Thousands of pieces of “model legislation” are drafted each year by business organizations and special interest groups and distributed to state lawmakers for introduction. These copycat bills influence policymaking across the nation, state by state, often with little scrutiny. This news application was developed by the Center for Public Integrity, part of a year-long collaboration with USA TODAY and the Arizona Republic to bring the practice into the light….(More)”.
Paper by Tim Wu: “Software has partially or fully displaced many former human activities, such as catching speeders or flying airplanes, and proven itself able to surpass humans in certain contests, like Chess and Jeopardy. What are the prospects for the displacement of human courts as the centerpiece of legal decision-making?
Based on the case study of hate speech control on major tech platforms, particularly on Twitter and Facebook, this Essay suggests displacement of human courts remains a distant prospect, but suggests that hybrid machine–human systems are the predictable future of legal adjudication, and that there lies some hope in that combination, if done well….(More)”.
Chapter by Christoph Busch in “Data Economy and Algorithmic Regulation: A Handbook on Personalized Law”, C.H.Beck Nomos Hart, 2020: “Technological advances in data collection and information processing makes it possible to tailor legal norms to specific individuals and achieve an unprecedented degree of regulatory precision. However, the benefits of such a “personalized law” must not be confounded with the false promise of “perfect enforcement”. To the contrary, the enforcement of personalized law might be even more challenging and complex than the enforcement of impersonal and uniform rules. Starting from this premise, the first part of this Essay explores how algorithmic personalization of legal rules could be operationalized for tailoring disclosures on digital marketplaces, mitigating discrimination in the sharing economy and optimizing the flow of traffic in smart cities. The second part of the Essay looks into an aspect of personalized law that has so far been rather under-researched: a transition towards personalized law involves not only changes in the design of legal rules, but also necessitates modifications regarding compliance monitoring and enforcement. It is argued that personalized law can be conceptualized as a form of algorithmic regulation or governance-by-data. Therefore, the implementation of personalized law requires setting up a regulatory framework for ensuring algorithmic accountability. In a broader perspective, this Essay aims to create a link between the scholarly debate on algorithmic decision-making and automated legal enforcement and the emerging debate on personalized law….(More)”.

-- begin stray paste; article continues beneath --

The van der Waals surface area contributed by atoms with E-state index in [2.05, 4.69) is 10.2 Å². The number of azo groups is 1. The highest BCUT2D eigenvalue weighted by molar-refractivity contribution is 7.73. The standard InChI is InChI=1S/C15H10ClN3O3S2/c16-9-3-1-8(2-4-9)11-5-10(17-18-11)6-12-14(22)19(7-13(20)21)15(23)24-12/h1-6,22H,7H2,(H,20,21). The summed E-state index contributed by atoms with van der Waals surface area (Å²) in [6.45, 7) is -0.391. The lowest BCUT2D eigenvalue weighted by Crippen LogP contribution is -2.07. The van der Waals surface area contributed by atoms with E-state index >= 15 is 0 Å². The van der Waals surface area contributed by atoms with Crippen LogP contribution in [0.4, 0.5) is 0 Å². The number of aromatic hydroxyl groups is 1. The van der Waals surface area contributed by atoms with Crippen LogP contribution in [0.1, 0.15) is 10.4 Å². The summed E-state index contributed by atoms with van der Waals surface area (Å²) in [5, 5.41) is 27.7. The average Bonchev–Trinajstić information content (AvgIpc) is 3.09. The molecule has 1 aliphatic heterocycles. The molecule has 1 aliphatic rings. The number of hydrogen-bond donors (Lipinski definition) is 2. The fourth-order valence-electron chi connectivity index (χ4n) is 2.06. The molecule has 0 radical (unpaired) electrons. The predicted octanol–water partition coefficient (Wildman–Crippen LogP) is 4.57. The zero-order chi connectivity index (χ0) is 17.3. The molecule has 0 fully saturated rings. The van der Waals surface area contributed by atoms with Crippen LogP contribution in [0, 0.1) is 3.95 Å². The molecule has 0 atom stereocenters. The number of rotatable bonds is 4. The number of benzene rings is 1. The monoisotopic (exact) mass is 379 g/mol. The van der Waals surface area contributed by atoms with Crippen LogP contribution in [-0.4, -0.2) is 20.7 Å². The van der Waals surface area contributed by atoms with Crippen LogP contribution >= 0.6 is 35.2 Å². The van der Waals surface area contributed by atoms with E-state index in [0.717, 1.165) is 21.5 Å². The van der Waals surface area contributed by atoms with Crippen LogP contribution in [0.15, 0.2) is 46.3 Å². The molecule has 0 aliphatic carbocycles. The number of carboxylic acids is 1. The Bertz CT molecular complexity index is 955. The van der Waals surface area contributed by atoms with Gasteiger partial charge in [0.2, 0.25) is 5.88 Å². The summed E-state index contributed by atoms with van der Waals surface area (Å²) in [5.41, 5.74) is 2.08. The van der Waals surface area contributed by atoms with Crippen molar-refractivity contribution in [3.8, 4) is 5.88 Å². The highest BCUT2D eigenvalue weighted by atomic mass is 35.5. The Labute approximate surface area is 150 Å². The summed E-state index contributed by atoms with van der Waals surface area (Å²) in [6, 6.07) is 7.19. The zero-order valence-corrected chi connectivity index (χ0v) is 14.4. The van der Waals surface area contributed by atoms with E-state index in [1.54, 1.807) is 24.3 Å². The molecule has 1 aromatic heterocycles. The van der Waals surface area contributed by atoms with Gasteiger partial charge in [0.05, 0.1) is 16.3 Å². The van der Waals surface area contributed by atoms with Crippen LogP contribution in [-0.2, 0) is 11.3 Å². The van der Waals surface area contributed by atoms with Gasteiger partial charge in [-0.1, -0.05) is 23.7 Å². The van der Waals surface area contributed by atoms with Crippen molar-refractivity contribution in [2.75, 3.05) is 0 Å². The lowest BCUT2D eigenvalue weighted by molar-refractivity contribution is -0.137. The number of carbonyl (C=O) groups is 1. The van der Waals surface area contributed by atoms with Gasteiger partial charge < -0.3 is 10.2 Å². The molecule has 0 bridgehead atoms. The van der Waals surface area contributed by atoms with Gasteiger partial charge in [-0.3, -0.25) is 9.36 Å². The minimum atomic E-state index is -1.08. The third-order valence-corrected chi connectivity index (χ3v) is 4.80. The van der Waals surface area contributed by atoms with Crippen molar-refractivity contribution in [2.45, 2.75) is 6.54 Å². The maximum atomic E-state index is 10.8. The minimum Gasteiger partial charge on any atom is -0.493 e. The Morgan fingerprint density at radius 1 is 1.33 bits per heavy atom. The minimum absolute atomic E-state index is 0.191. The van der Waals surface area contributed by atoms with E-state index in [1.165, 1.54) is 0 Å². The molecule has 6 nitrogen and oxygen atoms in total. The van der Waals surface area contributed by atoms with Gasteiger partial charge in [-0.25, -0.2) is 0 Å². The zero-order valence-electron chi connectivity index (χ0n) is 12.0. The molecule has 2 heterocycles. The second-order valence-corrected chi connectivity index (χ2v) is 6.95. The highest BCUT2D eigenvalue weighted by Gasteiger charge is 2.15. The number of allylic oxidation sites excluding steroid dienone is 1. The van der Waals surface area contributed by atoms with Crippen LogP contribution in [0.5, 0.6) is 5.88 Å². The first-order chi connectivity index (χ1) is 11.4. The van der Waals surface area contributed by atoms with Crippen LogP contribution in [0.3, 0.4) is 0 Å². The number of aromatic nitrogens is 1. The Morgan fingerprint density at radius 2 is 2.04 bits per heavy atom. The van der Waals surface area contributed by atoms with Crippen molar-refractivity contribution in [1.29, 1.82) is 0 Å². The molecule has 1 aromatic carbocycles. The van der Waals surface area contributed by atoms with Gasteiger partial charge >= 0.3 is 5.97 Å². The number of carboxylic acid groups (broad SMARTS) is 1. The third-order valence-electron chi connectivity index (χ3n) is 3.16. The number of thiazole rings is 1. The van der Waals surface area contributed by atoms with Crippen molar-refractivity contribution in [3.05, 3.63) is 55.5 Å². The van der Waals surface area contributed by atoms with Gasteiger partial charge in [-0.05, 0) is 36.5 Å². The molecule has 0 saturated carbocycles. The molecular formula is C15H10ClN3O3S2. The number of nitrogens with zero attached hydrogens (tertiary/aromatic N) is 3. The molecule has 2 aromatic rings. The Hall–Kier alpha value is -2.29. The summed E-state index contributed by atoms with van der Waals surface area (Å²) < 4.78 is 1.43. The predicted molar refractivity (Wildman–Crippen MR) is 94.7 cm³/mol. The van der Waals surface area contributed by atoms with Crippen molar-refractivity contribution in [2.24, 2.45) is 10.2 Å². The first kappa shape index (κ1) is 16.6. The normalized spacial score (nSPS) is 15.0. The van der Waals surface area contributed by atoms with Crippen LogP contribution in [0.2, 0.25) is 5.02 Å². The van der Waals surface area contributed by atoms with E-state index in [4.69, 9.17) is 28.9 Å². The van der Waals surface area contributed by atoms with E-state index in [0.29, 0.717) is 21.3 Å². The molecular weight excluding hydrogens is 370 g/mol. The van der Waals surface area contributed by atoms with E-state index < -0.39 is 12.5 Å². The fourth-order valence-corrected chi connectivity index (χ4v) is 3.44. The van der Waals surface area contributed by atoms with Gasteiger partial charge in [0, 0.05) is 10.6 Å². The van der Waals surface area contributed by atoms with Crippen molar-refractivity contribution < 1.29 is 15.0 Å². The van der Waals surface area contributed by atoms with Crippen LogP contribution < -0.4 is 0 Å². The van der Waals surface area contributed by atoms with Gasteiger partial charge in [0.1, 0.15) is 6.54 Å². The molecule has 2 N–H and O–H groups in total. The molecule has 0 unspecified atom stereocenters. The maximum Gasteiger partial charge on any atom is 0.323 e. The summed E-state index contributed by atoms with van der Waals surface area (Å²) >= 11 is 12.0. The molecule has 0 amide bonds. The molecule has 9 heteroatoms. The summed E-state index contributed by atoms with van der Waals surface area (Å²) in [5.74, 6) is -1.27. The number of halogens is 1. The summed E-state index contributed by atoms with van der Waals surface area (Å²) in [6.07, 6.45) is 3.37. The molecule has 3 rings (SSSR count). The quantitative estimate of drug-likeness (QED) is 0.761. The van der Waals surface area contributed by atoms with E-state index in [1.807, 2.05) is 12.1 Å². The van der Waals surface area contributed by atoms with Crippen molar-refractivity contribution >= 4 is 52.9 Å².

Paper by Howard M. Erichson: “In Ashcroft v. Iqbal, building on Bell Atlantic v. Twombly, the Supreme Court instructed district courts to treat a complaint’s conclusions differently from allegations of fact. Facts, but not conclusions, are assumed true for purposes of a motion to dismiss. The Court did little to help judges or lawyers understand the elusive distinction, and, indeed, obscured the distinction with its language. The Court said it was distinguishing “legal conclusions” from factual allegations. The application in Twombly and Iqbal, however, shows that the relevant distinction is not between law and fact, but rather between different types of factual assertions. This essay, written for a symposium on the tenth anniversary of Ashcroft v. Iqbal, explores the definitional problem with the conclusion-fact distinction and examines how district courts have applied the distinction in recent cases….(More)”.